The sight of Manchester United technical director Darren Fletcher fiddling with an earpiece as he stalked his technical area sent the Stamford Bridge conspiracy theorists into overdrive.
If interim manager Michael Carrick and assorted members of United’s post-Ole Gunnar Solskjaer backroom team were within earshot a few feet away, why did Fletcher need another form of communication? And who was he communicating with?
Those gathered on the Bridge’s grassy knoll in what was hardly a cauldron of sound had their money on Ralf Rangnick, currently waiting on a work permit before completing his move from Lokomotiv Moscow to Old Trafford to take charge until the end of the season before assuming a “consultancy” role.
Of course, the truth will be less exotic and enticing but Rangnick, wherever he is, would no doubt have been watching and making copious notes ahead of trying to impose his style on a team that was allowed to fall into disrepair by Solskjaer before his inevitable dismissal.
Carrick’s decision to drop Cristiano Ronaldo to the bench only added to the intrigue, and how we needed it on an afternoon of freezing temperatures and attritional football that ended honours even following a 1-1 draw.
Much has been made of Ronaldo’s suitability for Rangnick’s trademark “gegenpressing” style which demands high intensity, high pressing and rigorous physical demands. The great man is still a superb footballer and has demonstrated his worth in goals since returning to Old Trafford, but Rangnick’s template does not sound like an ideal framework for his talent.
Indeed, former United defender Gary Neville shared the suspicions, tweeting before the game: “A lot of people having a go at Michael Carrick for dropping Ronaldo and picking that MDF [midfield]. I’ve a feeling the incoming manager has picked that team as it’s a huge departure from midweek and what they’ve been doing.”
All good stuff and a lively backdrop to a game lacking in real quality, but at least a point for United at the Premier League leaders after the carnage of those defeats by Leicester City, Liverpool, Manchester City and Watford means Carrick has given Rangnick something to work with. The wounds have been staunched for now.
No getting carried away, though.
United were second best pretty much throughout and a win would have fallen right into “smash and grab” territory, but Carrick’s two games have brought a win at Villarreal in the Champions League and this creditable draw, so at least Rangnick arrives with a measure of spirit, morale and confidence restored.
And when Ronaldo was brought on, rather surprisingly for goalscorer Jadon Sancho with United 1-0 up, he was a marginal figure and stalked straight down the tunnel at the final whistle while his team-mates stayed out to acknowledge United’s fans.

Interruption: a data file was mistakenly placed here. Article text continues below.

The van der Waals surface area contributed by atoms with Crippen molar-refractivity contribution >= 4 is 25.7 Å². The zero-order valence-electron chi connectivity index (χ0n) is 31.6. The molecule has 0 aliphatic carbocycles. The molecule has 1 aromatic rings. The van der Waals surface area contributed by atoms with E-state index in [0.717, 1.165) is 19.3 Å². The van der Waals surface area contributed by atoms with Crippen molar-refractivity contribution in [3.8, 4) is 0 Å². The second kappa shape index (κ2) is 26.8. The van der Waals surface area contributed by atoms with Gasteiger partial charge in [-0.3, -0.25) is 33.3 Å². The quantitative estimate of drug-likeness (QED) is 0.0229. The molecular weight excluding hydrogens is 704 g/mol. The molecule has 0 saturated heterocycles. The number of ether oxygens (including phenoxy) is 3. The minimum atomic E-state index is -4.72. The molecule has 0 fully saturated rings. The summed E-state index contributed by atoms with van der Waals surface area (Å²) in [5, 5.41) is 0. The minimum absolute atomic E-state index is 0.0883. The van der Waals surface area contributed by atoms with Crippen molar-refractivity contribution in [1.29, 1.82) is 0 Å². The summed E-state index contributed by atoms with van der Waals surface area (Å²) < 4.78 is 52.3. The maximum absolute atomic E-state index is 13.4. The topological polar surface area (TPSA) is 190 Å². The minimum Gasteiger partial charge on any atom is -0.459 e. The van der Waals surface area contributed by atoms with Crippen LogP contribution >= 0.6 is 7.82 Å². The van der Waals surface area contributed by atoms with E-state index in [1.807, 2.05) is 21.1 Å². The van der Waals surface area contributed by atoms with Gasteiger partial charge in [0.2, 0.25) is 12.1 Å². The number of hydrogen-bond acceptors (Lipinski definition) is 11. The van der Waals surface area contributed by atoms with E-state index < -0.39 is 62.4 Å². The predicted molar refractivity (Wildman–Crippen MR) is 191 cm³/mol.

Carrick made his intentions clear by fielding a defensive-minded midfield trio of Fred, Scott McTominay and Nemanja Matic. United rode their luck and were thankful to keeper David de Gea in the first half but this was a very hard-earned point, which seemed to be the outcome written all over Carrick’s team-sheet.
He can tell Rangnick that United at least showed some of the nerve and heart that have been missing as Solskjaer stumbled haplessly to the sack.
Rangnick will also have noted that for all United’s defensive intentions in that first half, they were careless in possession and invited Chelsea pressure, especially Bruno Fernandes as he continues to be out of sorts. Every ounce of positivity, for the most part, came from Chelsea but United were the beneficiaries of their failure to make 24 attempts on goal count.
Rangnick is expected to arrive imminently and United’s hierarchy, who really do need to prove they can get something right, will hope he at least has some of the impact Tuchel had on Chelsea when he succeeded sacked Frank Lampard in January.
Not winning the Champions League of course – this was almost miraculous on Tuchel’s part and this United squad is a million miles away from that – but in at least galvanising, organising and inspiring a squad that does possess quality but has lacked guidance and direction, too often left to chance and their own devices in the hope someone like Ronaldo or Bruno Fernandes can compensate for deficiencies in coaching and tactics.
These are two of the selling points of the much-celebrated Rangnick as United clear the decks for the German to assume control. This is a squad that is much better than it has shown and United will hope Rangnick can deliver on the reputation and references that have preceded him since it was revealed the German was on his way.
Carrick will at least be handing over after two decent results and performances. It represents a minor start but there is still some major work lying ahead of Rangnick, irrespective of what can be regarded as a very creditable point at Stamford Bridge.
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